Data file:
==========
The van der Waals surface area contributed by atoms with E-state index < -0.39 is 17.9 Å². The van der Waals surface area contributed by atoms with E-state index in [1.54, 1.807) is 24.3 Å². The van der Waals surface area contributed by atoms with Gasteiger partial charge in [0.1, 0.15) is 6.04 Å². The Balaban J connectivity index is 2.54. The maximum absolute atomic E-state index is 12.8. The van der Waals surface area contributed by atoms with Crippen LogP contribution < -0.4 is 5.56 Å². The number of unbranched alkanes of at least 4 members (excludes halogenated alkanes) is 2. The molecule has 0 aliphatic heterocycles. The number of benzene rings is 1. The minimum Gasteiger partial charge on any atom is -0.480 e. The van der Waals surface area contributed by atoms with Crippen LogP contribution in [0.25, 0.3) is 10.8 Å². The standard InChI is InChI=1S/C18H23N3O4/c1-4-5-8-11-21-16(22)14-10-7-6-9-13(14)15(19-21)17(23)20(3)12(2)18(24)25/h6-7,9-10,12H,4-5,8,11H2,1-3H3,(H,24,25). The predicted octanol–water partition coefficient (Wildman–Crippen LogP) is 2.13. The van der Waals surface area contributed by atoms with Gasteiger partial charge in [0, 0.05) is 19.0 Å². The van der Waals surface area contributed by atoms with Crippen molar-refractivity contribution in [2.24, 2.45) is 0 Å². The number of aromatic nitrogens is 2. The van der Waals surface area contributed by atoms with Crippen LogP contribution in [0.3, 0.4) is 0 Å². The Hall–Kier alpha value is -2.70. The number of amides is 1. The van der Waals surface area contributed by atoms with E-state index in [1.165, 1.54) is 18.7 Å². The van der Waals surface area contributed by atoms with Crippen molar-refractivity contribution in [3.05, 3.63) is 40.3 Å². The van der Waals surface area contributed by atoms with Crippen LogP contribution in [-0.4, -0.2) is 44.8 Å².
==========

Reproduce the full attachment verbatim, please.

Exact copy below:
The van der Waals surface area contributed by atoms with E-state index < -0.39 is 17.9 Å². The van der Waals surface area contributed by atoms with E-state index in [1.54, 1.807) is 24.3 Å². The van der Waals surface area contributed by atoms with Gasteiger partial charge in [0.1, 0.15) is 6.04 Å². The Balaban J connectivity index is 2.54. The maximum absolute atomic E-state index is 12.8. The van der Waals surface area contributed by atoms with Crippen LogP contribution < -0.4 is 5.56 Å². The number of unbranched alkanes of at least 4 members (excludes halogenated alkanes) is 2. The molecule has 0 aliphatic heterocycles. The number of benzene rings is 1. The minimum Gasteiger partial charge on any atom is -0.480 e. The van der Waals surface area contributed by atoms with Crippen LogP contribution in [0.25, 0.3) is 10.8 Å². The standard InChI is InChI=1S/C18H23N3O4/c1-4-5-8-11-21-16(22)14-10-7-6-9-13(14)15(19-21)17(23)20(3)12(2)18(24)25/h6-7,9-10,12H,4-5,8,11H2,1-3H3,(H,24,25). The predicted octanol–water partition coefficient (Wildman–Crippen LogP) is 2.13. The van der Waals surface area contributed by atoms with Gasteiger partial charge in [0, 0.05) is 19.0 Å². The van der Waals surface area contributed by atoms with Crippen molar-refractivity contribution in [2.24, 2.45) is 0 Å². The number of aromatic nitrogens is 2. The van der Waals surface area contributed by atoms with Crippen LogP contribution in [0.3, 0.4) is 0 Å². The Hall–Kier alpha value is -2.70. The number of amides is 1. The van der Waals surface area contributed by atoms with E-state index in [1.165, 1.54) is 18.7 Å². The van der Waals surface area contributed by atoms with Crippen molar-refractivity contribution in [3.05, 3.63) is 40.3 Å². The van der Waals surface area contributed by atoms with Crippen LogP contribution in [-0.4, -0.2) is 44.8 Å².